The rock told her the thoughts had always been with her, inside her, and Thomas did not create them, any more than she created Thomas. Thomas had just brought them out.
So if it’s yours, Sophia, why is it so hard to throw? To take that first step on the long road, the Via Oblivionis, the Way of the Future? You have been encumbered by your sex, by your ideals, by your disillusionment, and you feel anger at the way you, and millions like you, have been betrayed by politicians and generals, who fight wars to distract the people from the starving children on their doorstep. So why is it so hard? Is it hold on you, still?
No. It was more than that, it was twenty-four years of WASP-ish upbringing, moderate parents who indulged her, loved her, but never challenged her. How easy. How neat and wrapped up in pink velvet. “You and I are products of cultural malaise,” Thomas said, in a Jägermeister-induced trance. “The last vestiges of originality died in World War Two. Since then we’ve just been marking time, waiting for the end of the world.”
And she thought him intelligent. Yes, whispered her inanimate friend. Deep and wise and witty and thoughtful, never realizing that he was just like you. Unoriginal, spouting someone else’s thought — Nietzsche filtered through Kurt Cobain. Nothing special.
And what did she remember about the last day? Walking, always walking in a city filled with public transportation; the purity of traveling on foot calmed her when her emotions seethed. Thomas’s face, mocking her as he left. It wasn’t a break-up to him; it was another signpost on his long journey to intellectual awakening. She left him to his onanistic meanderings through the memory of their relationship. He was an armchair rebel — he was no Thomas Paine, no John Wilkes Booth, no Leon Czolgosz, no Gavrilo Princip, willing and comfortable with martydom. “Die for a cause?” he once said, surprised it was even an issue. “Kill for one? Whatever for? There is no need. Every rebellion becomes part of the mainstream, and what is the martyr worth then? Best to subjugate from within, babe.” She hated when he called her ‘babe.’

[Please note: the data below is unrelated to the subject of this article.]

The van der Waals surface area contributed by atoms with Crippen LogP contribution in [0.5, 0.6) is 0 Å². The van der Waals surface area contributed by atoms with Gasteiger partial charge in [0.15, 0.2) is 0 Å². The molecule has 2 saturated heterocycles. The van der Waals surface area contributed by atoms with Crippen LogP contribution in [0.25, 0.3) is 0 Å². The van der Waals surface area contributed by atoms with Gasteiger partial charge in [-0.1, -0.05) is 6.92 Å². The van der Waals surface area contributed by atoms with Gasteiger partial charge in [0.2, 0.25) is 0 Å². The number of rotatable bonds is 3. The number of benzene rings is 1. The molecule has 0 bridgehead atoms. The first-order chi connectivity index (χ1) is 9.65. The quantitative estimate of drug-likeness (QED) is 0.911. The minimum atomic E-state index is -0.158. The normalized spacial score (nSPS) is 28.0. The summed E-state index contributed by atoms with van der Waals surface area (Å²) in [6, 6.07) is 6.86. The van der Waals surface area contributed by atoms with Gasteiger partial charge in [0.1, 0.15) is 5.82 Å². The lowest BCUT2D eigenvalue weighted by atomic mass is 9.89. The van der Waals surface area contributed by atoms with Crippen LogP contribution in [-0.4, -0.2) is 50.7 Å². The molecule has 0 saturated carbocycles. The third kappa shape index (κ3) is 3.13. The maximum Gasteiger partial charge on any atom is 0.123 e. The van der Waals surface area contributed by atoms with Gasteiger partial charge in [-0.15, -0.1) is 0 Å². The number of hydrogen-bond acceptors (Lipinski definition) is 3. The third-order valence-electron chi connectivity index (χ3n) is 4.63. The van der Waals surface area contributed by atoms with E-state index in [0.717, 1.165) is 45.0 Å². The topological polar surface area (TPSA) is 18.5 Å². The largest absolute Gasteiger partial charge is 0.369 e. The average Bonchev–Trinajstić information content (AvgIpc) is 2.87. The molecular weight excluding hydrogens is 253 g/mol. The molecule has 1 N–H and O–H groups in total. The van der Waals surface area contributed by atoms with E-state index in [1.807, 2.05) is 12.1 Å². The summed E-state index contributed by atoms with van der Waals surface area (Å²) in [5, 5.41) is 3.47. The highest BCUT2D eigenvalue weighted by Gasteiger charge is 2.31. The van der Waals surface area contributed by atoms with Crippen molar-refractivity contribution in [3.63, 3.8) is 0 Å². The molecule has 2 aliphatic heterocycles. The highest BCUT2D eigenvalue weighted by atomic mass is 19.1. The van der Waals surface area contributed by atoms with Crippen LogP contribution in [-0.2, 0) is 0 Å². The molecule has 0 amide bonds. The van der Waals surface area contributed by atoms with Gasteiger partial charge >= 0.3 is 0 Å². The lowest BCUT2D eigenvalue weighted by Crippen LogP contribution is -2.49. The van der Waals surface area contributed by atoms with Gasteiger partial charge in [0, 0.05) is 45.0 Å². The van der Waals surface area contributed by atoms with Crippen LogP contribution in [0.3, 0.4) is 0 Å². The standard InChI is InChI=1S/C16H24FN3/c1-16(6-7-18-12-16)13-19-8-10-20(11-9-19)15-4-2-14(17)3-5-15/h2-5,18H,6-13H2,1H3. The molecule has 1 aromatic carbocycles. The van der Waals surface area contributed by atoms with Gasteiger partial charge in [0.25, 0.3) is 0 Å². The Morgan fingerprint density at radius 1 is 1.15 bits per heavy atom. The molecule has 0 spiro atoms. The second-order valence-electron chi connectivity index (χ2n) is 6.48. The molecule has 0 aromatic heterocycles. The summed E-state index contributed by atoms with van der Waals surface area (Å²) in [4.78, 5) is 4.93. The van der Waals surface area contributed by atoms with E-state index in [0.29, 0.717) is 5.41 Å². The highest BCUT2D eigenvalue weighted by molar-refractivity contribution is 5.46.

Walking. Through rain-slicked streets — it was Portland, after all, in February, a time not conducive to sunshine and good vibrations — she followed her own inertial destiny.
Walking. She gazed at the Mickey-Mouse shadows the double-headed parking meters threw in the soft orange haze of downtown streetlights. She looked down at the combination floss/toothpick contraptions scattered across the ground like miniature cutlasses. Everywhere pop culture assailed her, even in the tiniest part of the night, deep past midnight. Past the police barracks on Second Avenue (a target for another day! the rock said) and the Mark Hatfield Federal Courthouse (ditto) until she stood, trembling like a virgin (not so long ago, Sophia!) in front of her destination. The rock shook in anticipation.
Was it the fact that she had sex with Thomas that made his thoughts seem so awesome and noble? So ironic and tragic and insightful? Was she bedazzled by passionate splendor? No, thought Sophia. More banalities — the young girl swept away by an idealistic young thinker, adopting his strategies as her own, then discovering he’s just a cynical pragmatist all along. No, she knew Thomas wasn’t the ideologue she wanted him to be. Just as she knew her parents weren’t the anti-establishment peaceniks they claimed to be. They were normal. Depressingly so. As was Thomas.
And what’s wrong with that? the rock asked mockingly. A society of individuals that demands subtle compromises every day in order for the status quo to continue unchecked and unheeded is a friendly society, a society that faces the future united. And America, despite its apparent differences between young and old, rich and poor, black and white, liberal and conservative, was just that — a united society. United in its belief in the American Way of Life, whatever that version was. Sophia knew Thomas was as much a part of it as her parents. That would gall him.